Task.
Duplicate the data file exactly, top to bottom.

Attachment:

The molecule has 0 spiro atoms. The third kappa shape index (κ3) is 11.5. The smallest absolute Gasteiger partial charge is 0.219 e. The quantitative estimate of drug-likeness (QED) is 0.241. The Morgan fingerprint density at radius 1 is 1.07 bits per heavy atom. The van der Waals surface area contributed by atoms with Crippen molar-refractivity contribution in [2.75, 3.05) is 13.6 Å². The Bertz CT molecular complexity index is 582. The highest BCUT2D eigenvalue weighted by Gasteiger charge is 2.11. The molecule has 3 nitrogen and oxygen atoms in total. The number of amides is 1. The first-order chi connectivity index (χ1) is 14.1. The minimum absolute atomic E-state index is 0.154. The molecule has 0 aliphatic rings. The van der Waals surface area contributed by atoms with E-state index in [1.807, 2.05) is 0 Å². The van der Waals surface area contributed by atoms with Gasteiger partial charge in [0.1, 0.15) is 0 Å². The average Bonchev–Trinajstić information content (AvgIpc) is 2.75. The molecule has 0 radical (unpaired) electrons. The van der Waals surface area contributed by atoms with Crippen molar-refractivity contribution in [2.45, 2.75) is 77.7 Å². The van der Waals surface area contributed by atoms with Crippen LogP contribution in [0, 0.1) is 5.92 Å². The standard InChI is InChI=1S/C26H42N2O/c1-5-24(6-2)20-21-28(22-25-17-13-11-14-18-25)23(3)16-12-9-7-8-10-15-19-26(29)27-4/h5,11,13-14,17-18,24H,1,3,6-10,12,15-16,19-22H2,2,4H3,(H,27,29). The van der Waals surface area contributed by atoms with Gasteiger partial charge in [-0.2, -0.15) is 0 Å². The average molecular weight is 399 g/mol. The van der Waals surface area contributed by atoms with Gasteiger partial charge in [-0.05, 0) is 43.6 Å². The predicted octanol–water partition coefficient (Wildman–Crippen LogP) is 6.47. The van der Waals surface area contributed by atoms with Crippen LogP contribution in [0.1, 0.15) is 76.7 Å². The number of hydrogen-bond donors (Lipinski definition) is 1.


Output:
The molecule has 0 spiro atoms. The third kappa shape index (κ3) is 11.5. The smallest absolute Gasteiger partial charge is 0.219 e. The quantitative estimate of drug-likeness (QED) is 0.241. The Morgan fingerprint density at radius 1 is 1.07 bits per heavy atom. The van der Waals surface area contributed by atoms with Crippen molar-refractivity contribution in [2.75, 3.05) is 13.6 Å². The Bertz CT molecular complexity index is 582. The highest BCUT2D eigenvalue weighted by Gasteiger charge is 2.11. The molecule has 3 nitrogen and oxygen atoms in total. The number of amides is 1. The first-order chi connectivity index (χ1) is 14.1. The minimum absolute atomic E-state index is 0.154. The molecule has 0 aliphatic rings. The van der Waals surface area contributed by atoms with E-state index in [1.807, 2.05) is 0 Å². The van der Waals surface area contributed by atoms with Gasteiger partial charge in [0.1, 0.15) is 0 Å². The average Bonchev–Trinajstić information content (AvgIpc) is 2.75. The molecule has 0 radical (unpaired) electrons. The van der Waals surface area contributed by atoms with Crippen molar-refractivity contribution in [2.45, 2.75) is 77.7 Å². The van der Waals surface area contributed by atoms with Crippen LogP contribution in [0, 0.1) is 5.92 Å². The standard InChI is InChI=1S/C26H42N2O/c1-5-24(6-2)20-21-28(22-25-17-13-11-14-18-25)23(3)16-12-9-7-8-10-15-19-26(29)27-4/h5,11,13-14,17-18,24H,1,3,6-10,12,15-16,19-22H2,2,4H3,(H,27,29). The van der Waals surface area contributed by atoms with Gasteiger partial charge in [-0.2, -0.15) is 0 Å². The average molecular weight is 399 g/mol. The van der Waals surface area contributed by atoms with Gasteiger partial charge in [-0.05, 0) is 43.6 Å². The predicted octanol–water partition coefficient (Wildman–Crippen LogP) is 6.47. The van der Waals surface area contributed by atoms with Crippen LogP contribution in [0.1, 0.15) is 76.7 Å². The number of hydrogen-bond donors (Lipinski definition) is 1.